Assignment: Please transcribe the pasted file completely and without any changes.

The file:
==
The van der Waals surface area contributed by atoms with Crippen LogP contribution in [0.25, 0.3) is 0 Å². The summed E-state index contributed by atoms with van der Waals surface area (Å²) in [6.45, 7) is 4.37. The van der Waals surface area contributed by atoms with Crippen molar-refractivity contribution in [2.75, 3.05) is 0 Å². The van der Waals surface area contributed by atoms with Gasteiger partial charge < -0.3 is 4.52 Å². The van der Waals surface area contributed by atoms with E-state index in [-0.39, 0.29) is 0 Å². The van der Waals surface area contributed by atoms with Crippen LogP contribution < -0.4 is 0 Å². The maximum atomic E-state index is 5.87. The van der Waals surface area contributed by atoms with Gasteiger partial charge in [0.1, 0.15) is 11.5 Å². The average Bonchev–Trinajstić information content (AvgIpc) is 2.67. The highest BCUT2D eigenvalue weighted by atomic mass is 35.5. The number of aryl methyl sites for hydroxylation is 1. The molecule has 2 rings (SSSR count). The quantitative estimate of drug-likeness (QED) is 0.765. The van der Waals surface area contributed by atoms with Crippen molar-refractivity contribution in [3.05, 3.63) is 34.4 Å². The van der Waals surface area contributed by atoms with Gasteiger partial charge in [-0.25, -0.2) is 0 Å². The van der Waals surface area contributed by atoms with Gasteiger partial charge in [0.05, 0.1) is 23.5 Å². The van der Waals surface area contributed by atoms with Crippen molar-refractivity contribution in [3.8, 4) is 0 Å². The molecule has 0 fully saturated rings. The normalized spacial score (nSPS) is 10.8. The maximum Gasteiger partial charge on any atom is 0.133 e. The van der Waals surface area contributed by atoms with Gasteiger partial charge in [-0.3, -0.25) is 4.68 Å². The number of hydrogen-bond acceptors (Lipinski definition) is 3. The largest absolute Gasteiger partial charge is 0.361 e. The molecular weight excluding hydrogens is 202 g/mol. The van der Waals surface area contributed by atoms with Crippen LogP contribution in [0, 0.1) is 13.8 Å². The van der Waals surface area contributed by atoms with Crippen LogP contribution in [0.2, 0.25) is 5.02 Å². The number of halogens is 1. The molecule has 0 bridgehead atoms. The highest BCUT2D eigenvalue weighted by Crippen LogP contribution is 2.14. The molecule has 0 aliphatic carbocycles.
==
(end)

The van der Waals surface area contributed by atoms with Crippen LogP contribution in [0.25, 0.3) is 0 Å². The summed E-state index contributed by atoms with van der Waals surface area (Å²) in [6.45, 7) is 4.37. The van der Waals surface area contributed by atoms with Crippen molar-refractivity contribution in [2.75, 3.05) is 0 Å². The van der Waals surface area contributed by atoms with Gasteiger partial charge < -0.3 is 4.52 Å². The van der Waals surface area contributed by atoms with E-state index in [-0.39, 0.29) is 0 Å². The van der Waals surface area contributed by atoms with Crippen LogP contribution < -0.4 is 0 Å². The maximum atomic E-state index is 5.87. The van der Waals surface area contributed by atoms with Gasteiger partial charge in [0.1, 0.15) is 11.5 Å². The average Bonchev–Trinajstić information content (AvgIpc) is 2.67. The highest BCUT2D eigenvalue weighted by atomic mass is 35.5. The number of aryl methyl sites for hydroxylation is 1. The molecule has 2 rings (SSSR count). The quantitative estimate of drug-likeness (QED) is 0.765. The van der Waals surface area contributed by atoms with Crippen molar-refractivity contribution in [3.05, 3.63) is 34.4 Å². The van der Waals surface area contributed by atoms with Gasteiger partial charge in [-0.25, -0.2) is 0 Å². The van der Waals surface area contributed by atoms with Gasteiger partial charge in [0.05, 0.1) is 23.5 Å². The van der Waals surface area contributed by atoms with Crippen molar-refractivity contribution in [3.8, 4) is 0 Å². The molecule has 0 fully saturated rings. The normalized spacial score (nSPS) is 10.8. The maximum Gasteiger partial charge on any atom is 0.133 e. The van der Waals surface area contributed by atoms with Gasteiger partial charge in [-0.3, -0.25) is 4.68 Å². The number of hydrogen-bond acceptors (Lipinski definition) is 3. The largest absolute Gasteiger partial charge is 0.361 e. The molecular weight excluding hydrogens is 202 g/mol. The van der Waals surface area contributed by atoms with Crippen LogP contribution in [0, 0.1) is 13.8 Å². The van der Waals surface area contributed by atoms with Crippen LogP contribution in [0.2, 0.25) is 5.02 Å². The number of halogens is 1. The molecule has 0 bridgehead atoms. The highest BCUT2D eigenvalue weighted by Crippen LogP contribution is 2.14. The molecule has 0 aliphatic carbocycles.